The NLRB’s Social Media Policy Memorandum

On May 30, 2012, the National Labor Relations Board (NLRB) Acting General Counsel Lafe Solomon issued a memorandum regarding social media policies in the workplace. The General Counsel’s memorandum is applicable to both unionized and non-unionized work environments.

Section 7 of the National Labor Relations Act (NLRA) allows employees the right to form, join, or assist labor organizations and the right to engage in other concerted activities for the purpose of collective bargaining or other mutual aid or protection. In addition, even in union-free businesses, employee complaints about hours, pay, treatment, working conditions, etc. may not result in disciplinary action or termination under the NLRA. This section of the Act has important implications for employer social media policies, as delineated in the NLRB’s recent memo.

The NLRB’s memo covered seven social media policies published by various employers to demonstrate specific provisions that may be unlawful. Some of those social media policies are discussed here.

Policies concerning an employer’s attempt to protect confidential information may be unlawful.

For example, a policy prohibiting employees from online discussions regarding “confidential guests, team members or company information” is unlawful because the policy could be shown as the employer prohibiting employees from disclosing information regarding their own terms and conditions of employment (which is a protected activity).

Policies that aim to show peaceful relations amongst staff may be unlawful.

For example, a policy intended to reduce conflicts amongst employees (that may include controversial issues) can be unlawful depending on the topic. If the topic is about working conditions, it can be interpreted as inhibiting Section 7 rights, if employees are prohibited from discussing such matters (either verbally or in an online format).

Policies about employer image protections may be unlawful.

For example, if the employer enforces a policy suggesting that employees are prohibited from commenting on legal matters, including pending litigation or disputes, the company may be unlawfully restricting employee communications. In addition, if an employer restricts which employees are permitted to discuss company information with the media, it may be unlawful. The NLRB stated that: “[e]mployees have a protected right to seek help from third parties regarding their working conditions,” so employers may not restrict social media comments to non-public forums only.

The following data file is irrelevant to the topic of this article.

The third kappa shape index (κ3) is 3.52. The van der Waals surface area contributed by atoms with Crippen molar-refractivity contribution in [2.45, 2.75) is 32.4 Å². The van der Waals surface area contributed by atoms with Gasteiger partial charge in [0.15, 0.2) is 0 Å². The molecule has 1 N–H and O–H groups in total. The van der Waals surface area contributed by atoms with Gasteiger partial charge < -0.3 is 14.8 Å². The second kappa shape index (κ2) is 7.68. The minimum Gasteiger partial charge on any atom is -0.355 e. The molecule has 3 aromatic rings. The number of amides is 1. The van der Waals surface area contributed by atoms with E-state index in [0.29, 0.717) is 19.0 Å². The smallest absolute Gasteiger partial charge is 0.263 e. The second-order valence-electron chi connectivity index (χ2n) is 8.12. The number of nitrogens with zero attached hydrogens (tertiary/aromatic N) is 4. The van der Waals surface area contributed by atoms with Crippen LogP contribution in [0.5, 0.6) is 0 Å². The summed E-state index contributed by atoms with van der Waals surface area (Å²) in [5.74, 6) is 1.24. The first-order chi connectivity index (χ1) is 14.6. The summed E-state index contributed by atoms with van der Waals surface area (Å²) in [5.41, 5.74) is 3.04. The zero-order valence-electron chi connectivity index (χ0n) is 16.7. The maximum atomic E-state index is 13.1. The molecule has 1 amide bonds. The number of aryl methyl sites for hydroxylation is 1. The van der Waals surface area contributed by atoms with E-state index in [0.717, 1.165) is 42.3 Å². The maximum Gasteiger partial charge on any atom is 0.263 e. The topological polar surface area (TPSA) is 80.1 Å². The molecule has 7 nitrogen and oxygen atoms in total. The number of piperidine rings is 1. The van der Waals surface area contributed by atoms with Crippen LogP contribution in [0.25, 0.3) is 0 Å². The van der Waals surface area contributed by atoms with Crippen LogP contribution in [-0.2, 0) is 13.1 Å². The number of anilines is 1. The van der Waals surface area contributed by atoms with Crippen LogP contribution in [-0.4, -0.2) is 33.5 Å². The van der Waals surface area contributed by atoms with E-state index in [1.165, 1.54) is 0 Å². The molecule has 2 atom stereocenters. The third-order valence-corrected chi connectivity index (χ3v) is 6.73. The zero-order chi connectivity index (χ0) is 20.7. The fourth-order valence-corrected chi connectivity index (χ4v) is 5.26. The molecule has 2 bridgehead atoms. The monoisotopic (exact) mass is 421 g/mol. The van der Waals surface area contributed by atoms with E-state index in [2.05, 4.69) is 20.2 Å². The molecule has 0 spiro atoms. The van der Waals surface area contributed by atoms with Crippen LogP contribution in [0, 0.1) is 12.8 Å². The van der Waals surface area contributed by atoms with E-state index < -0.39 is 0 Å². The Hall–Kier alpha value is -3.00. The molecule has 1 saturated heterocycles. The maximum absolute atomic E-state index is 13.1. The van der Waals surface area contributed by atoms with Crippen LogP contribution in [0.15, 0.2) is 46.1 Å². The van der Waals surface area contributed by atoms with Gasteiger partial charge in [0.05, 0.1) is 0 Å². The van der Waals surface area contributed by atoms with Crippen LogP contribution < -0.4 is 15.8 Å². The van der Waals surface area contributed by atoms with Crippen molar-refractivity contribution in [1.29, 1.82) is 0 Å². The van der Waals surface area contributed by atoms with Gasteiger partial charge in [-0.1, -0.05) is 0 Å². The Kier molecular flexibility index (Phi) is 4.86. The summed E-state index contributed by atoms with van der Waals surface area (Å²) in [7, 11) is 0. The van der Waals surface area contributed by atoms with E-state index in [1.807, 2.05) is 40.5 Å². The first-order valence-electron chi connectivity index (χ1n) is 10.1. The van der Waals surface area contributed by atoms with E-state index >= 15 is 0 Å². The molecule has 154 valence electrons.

The social media policy that was approved by the NLRB allows for employees to band together to discuss or improve working conditions. Businesses are encouraged to adopt and/or modify the NLRB’s social media guidelines. According to the NLRB, it is still lawful to have a policy that bans harassment, bullying, discrimination, and retaliation using social media platforms. Another lawful provision in the memo stated that, “information regarding the development of systems, processes, products, know-how, technology, internal reports, procedures, or other internal business-related communications” is permissible.

Although the NLRB’s new social media policy guidelines are somewhat restrictive, it is still important to publish a policy. It is critically important that businesses in certain regulated industries (medical, financial, etc.) adopt social media policies that comply with industry regulations, such as HIPAA. One final suggestion is to include a “saving clause” in the company’s social media policy. A “saving clause” is a statement such as, “nothing in this policy is intended to infringe upon Section 7 rights.” Such a clause may partially shield employers from liability.

Based on the number of violations outlined in the memorandum, many employers are not in compliance with the NLRB guidelines for social media policies. It is extremely important to comply in this area, as the NLRB’s interpretations seem to be supported by the US court system. It is important to have your social media policy reviewed by your HR Professional or your legal counsel to ensure it does not violate an employee’s Section 7 rights. It is also highly recommended for employers to contact a HR Professional or legal counsel before disciplining or terminating an employee due to his or her social media activities.